Anxiety & Me

Have you ever seen a photo of yourself or listened to a recording of your voice and been surprised by what you saw or heard? You may have even said, "Wait. That's me?" Whether your afterthought was Hey, I look pretty good! or Oh hell, I sound like a cartoon squirrel, it's disconcerting to realize that your self-image contrasts sharply with what is true. Like it or not, your impression of YOU can't help but be altered.

The same shift occurs when we stumble upon a checklist of characteristics - or symptoms - and are dumbfounded when we recognize ourselves.

My epiphany-inducing search began out of concern for a depressed loved one. When I googled depression, I quickly found the information I needed on the NIMH website. I saved the links, took some notes, and felt better able to provide guidance on what it was, what it wasn't, and how to help. At some point in the process, I clicked on Anxiety Disorders - just to cover all the bases. I read through the symptoms and could barely breathe, because I was looking at a snapshot of myself and I knew it. In that moment, I knew that "shy" and "introverted" were words I'd used to excuse reactions that were definitely connected with those attributes but went a lot deeper than a quirky personality.

Social Anxiety Disorder (SAD): A debilitating fear of being judged by others and of being embarrassed.

Social Anxiety Disorder: The Big SAD Wolf

Social Anxiety Disorder: The Big SAD Wolf

Social situations of any variety and even activities seldom considered "social" have always made me feel as if there was a brutal, unwelcome spotlight on me. Attending a party or a meeting, eating out, going grocery shopping or to the bank or a doctor's appointment, even taking a walk - all of these are at some level fear-inducing.  When I interact with groups of strangers or acquaintances or (God forbid) have to speak publicly, I'm frequently terrified from the moment I know it will happen to the moment it occurs. And then for days or weeks or in some cases even years, I agonize over what I said wrong or what I forgot to say. I berate myself with all the ways I could have spoken more clearly or intelligently. I recall the nauseating embarrassment of someone hollering, "Speak up!" - which has happened on multiple occasions, every one of them instantly devastating to my fragile composure.

As a result, I am a master of avoidance, bargaining with family, friends, instructors, coworkers, and myself. I try my best not to hurt anyone's feelings with my, "No thank you," but at times someone whose opinion I value seems determined to take a refusal personally. And while it hardly matters if I'm able to gear up emotionally to get my car detailed or pick up milk, I suffer implacable guilt when I know something should be done and I cannot find the courage to do it. So I've made myself do things I don't want to do, leaving me (still) panicked but also furious with myself - before, during and after- for failing to evade whatever it was.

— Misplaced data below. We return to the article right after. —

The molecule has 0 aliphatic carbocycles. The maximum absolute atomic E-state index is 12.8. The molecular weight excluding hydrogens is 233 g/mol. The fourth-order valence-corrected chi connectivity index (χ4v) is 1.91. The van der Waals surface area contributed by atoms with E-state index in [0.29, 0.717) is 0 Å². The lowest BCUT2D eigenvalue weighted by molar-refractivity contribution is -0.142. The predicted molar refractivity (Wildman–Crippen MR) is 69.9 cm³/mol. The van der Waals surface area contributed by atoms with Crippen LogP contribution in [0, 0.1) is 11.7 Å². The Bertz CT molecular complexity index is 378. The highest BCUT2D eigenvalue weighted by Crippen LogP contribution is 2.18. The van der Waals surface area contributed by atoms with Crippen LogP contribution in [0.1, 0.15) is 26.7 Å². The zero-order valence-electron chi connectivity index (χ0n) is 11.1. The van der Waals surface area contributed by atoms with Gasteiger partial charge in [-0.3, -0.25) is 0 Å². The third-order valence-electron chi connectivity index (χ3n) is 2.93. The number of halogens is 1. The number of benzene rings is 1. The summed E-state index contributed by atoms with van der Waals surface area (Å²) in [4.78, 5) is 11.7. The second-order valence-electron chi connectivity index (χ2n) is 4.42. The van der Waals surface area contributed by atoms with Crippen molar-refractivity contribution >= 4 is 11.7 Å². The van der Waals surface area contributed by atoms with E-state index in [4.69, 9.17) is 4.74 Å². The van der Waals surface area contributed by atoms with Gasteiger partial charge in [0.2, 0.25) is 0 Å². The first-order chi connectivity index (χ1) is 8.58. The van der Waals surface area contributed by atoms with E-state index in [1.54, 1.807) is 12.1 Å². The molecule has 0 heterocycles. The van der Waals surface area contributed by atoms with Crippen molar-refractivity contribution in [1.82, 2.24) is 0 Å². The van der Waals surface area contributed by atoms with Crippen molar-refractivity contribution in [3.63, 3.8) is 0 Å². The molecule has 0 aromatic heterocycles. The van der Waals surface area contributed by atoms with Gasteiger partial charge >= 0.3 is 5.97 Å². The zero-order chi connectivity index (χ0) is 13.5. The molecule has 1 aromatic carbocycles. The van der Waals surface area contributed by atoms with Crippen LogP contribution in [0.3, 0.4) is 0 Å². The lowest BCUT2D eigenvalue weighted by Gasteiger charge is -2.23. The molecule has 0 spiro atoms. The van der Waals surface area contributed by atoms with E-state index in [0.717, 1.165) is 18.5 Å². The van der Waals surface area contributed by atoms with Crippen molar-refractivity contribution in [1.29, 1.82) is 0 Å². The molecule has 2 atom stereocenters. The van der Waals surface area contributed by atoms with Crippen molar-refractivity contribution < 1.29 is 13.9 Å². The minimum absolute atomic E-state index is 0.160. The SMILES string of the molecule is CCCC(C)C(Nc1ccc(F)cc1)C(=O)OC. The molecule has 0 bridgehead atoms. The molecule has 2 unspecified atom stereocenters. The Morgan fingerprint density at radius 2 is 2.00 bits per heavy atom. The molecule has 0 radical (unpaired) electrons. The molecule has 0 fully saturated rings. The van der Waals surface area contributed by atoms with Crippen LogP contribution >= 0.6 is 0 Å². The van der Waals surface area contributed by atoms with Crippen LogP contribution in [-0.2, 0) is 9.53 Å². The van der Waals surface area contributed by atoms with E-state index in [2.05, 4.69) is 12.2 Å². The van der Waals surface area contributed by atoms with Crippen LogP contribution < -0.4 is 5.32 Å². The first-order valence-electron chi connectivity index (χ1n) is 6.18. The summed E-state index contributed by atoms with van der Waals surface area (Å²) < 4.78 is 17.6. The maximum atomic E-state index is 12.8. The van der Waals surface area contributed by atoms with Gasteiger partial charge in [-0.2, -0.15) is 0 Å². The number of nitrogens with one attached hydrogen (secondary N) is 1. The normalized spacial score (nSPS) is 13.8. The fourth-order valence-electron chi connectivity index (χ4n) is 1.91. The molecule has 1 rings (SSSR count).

Generalized Anxiety Disorder (GAD): persistent, excessive, and unrealistic worry about everyday things.

I've always known it wasn't "normal" to worry about everything, all the time. To worry in vivid, technicolor detail about events that might happen and crises that almost happened and incidents with a .01% chance of ever happening which would be devastating if they did. To believe that a well thought-out, perfectly-enacted plan of action could dispatch the problems and silence the perpetual uneasiness. But no such plan exists, and like a constant avalanche of justifiable and ridiculous fears - one often indistinguishable from the other - there were always new concerns to replace the ones I was blessedly able to dismiss.

Consequently, I am not only a master of avoidance, I have become a master of Perfectly Logical Reasons for Why I Can't Do The Thing.

At some point in 2013, I stopped driving. I didn't have an accident or get a ticket or wake up one day and say, "By God, I am never driving again!" It just happened, sort of, and I'm not even sure why. My youngest son needed a car, so I gave him mine. I work from home and my husband was teaching finance two evenings a week; sharing his car was totally doable and everyone I knew accepted it as such. Except that I never actually drove it anywhere. And then he went back to a full-time finance job and I didn't get a car because it had been two years and the thought of driving was utterly terrifying. I'd had a driver's license for over three decades and though I have certainly experienced fear while driving (or thinking about driving), it was nothing compared to this.

That's when I found the NIMH site and Reality said, "Hey guess what? You have Social Anxiety Disorder and Generalized Anxiety Disorder, and you're heading pretty hardcore toward Panic Disorder, sooooo… you might wanna do something about that."

So I got a car. I drove it around in the parking lot for the first few days, and then I ventured out on nearby roads. Cautiously. No freeways. No byzantine intersections or traffic circles. Mapping anywhere I needed to go before leaving the house, no matter how close. And I spent almost every minute behind the wheel assuring myself: I'm fine I'm fine I'm seriously fine and if I have a wreck there are airbags and other safety shit and and I'll be okay. Probably.

Today, several months after the shock of finding myself in a list of symptoms - many of which I can trace back to childhood - I have an appointment with a therapist for an anxiety assessment. *deep breaths* I have to drive there, of course, which I'm viewing as pre-therapy. Or meta-therapy. A small but relevant validation to me that I can survive the shadowy, life-pilfering monsters in my world. That I can overcome them.

Tammara Webber

New York Times and international bestselling author of contemporary romantic fiction